Op-Ed: A redcoat solution to government surveillance

A man views a model of a "smart house" at the 2015 Internet of Things Solutions World Congress event in Barcelona on Sept. 16. The three-day conference featured key companies and institutions working in the rapidly growing field of Internet-connected devices.

A man views a model of a “smart house” at the 2015 Internet of Things Solutions World Congress event in Barcelona on Sept. 16. The three-day conference featured key companies and institutions working in the rapidly growing field of Internet-connected devices.

(Josep Lago / AFP/Getty Images)

Efforts to halt the government’s mass surveillance of ordinary citizens have taken two forms: urging Congress to do the right thing (something it rarely does anymore) or suing spy agencies under the 4th Amendment (which prohibits most warrantless searches and seizures). Neither strategy has been particularly effective.

Perhaps another route is available, using an amendment so rarely cited that the American Bar Assn. called it the “runt piglet” of our Constitution. It’s the 3rd Amendment, which prohibits the federal government from lodging military personnel in your home.

Many Americans know that the 1st Amendment protects free speech and religious freedom, that the 2nd protects the right to bear arms and that others establish the right to a jury trial and freedom from cruel and unusual punishment. Very few know what the 3rd Amendment does, and understandably so. Since colonial times and the early days of the republic, no one has been routinely forced to feed and house soldiers. There has never been a Supreme Court case primarily based on the 3rd Amendment.


But let’s examine whether a case may be made. The National Security Agency is part of the Department of Defense and therefore of our nation’s military. By law, the NSA director must be a commissioned military officer, and per its mission statement, the NSA gathers information for military purposes. That’s strong evidence that NSA personnel would qualify as soldiers under the 3rd Amendment.

And why did the framers prohibit the government lodging soldiers in private homes? Besides a general distaste for standing armies, quartering was costly for homeowners; it was also an annoyance that completely extinguished a family’s sense of privacy and made them feel violated. Sound familiar?

The British could spy on American colonists by keeping soldiers among them. Today, the government can simply read your email. Centuries ago, patriots wrote angry letters about soldiers observing the ladies of the house at various stages of undress. Now, as John Oliver joked, the NSA can just view your intimate selfies.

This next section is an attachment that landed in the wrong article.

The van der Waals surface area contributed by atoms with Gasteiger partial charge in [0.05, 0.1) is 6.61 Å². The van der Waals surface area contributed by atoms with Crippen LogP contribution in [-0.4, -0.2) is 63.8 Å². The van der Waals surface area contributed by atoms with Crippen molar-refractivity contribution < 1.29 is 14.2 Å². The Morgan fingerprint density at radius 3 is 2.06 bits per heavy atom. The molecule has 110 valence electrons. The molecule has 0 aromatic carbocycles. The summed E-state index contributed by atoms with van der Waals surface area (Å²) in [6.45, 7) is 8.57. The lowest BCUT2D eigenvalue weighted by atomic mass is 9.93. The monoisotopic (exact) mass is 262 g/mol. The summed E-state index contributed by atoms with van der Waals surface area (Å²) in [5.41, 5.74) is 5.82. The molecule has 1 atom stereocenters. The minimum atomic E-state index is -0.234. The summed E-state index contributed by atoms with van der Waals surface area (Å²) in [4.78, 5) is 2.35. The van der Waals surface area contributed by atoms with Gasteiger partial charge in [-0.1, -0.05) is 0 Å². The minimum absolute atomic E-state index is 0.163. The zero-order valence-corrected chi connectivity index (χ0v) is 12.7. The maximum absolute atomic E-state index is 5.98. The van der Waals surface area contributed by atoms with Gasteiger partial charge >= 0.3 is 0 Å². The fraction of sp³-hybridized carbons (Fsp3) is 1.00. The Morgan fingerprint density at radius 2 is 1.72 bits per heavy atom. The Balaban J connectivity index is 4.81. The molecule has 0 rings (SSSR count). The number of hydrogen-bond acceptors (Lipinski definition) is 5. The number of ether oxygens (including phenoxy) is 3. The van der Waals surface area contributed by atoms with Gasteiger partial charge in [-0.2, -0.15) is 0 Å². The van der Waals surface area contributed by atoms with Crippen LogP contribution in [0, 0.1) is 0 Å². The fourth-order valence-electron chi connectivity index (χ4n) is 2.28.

If you’re like me and you text your wife to pick up a gallon of milk, your smartphone is an integral part of internal household communication. And in an era when your refrigerator, your thermostat, your sprinklers and your TV connect to the Internet and gather data on your household habits, can it really be doubted that an intrusion into these systems is an intrusion into your home?

It is not a stretch to say that the military has lodged itself in your home when it invades your personal space on your devices. Indeed, if the 3rd Amendment only applied to real estate, it would be moot, since the 5th Amendment provides a mechanism for compensation when government uses property even briefly.

Technical reasoning aside, when the Supreme Court has interpreted the 3rd Amendment, it has emphasized privacy and the constraint of federal powers. In Griswold vs. Connecticut, the court stated the 3rd Amendment evinced the founders’ belief that a person’s home should be free from agents of the state. In Youngstown Sheet & Tube vs. Sawyer, the court mentioned the 3rd Amendment to support limiting executive power, even during crises. In Laird vs. Tatum, the 3rd Amendment was cited to support the notion that the military should have a limited role in civilian affairs. These themes remain relevant in the modern debate.


In the only case in which the 3rd Amendment was directly applied (to disallow stationing National Guardsmen in prison guards’ housing during a prison guard strike), a federal appeals court decided that the “property-based privacy interests protected by the Third Amendment ... extend to those recognized and permitted by society as founded on lawful … possession with a … right to exclude others.” Well, your computer is your property. You can exclude others from it with a password. So we shouldn’t tolerate a branch of the military establishing itself there either.

I’m not alone in seeing the ever-expanding federal government’s military-run surveillance as a modern form of quartering troops in our homes. Several mainstream but inventive constitutional law professors have argued that the 3rd Amendment applies to surveillance. Like me, they see that the ubiquitous incorporeal presence of a military agency in our household systems is as significant to us as the physical presence of redcoats was in the 1700s. Let’s dust off the 3rd Amendment to make this point, and soon.

Mike Gatto is a lawyer and the assemblyman from California’s 43rd District in Los Angeles County. He is the chairman of the Assembly’s Consumer Protection and Privacy Committee.

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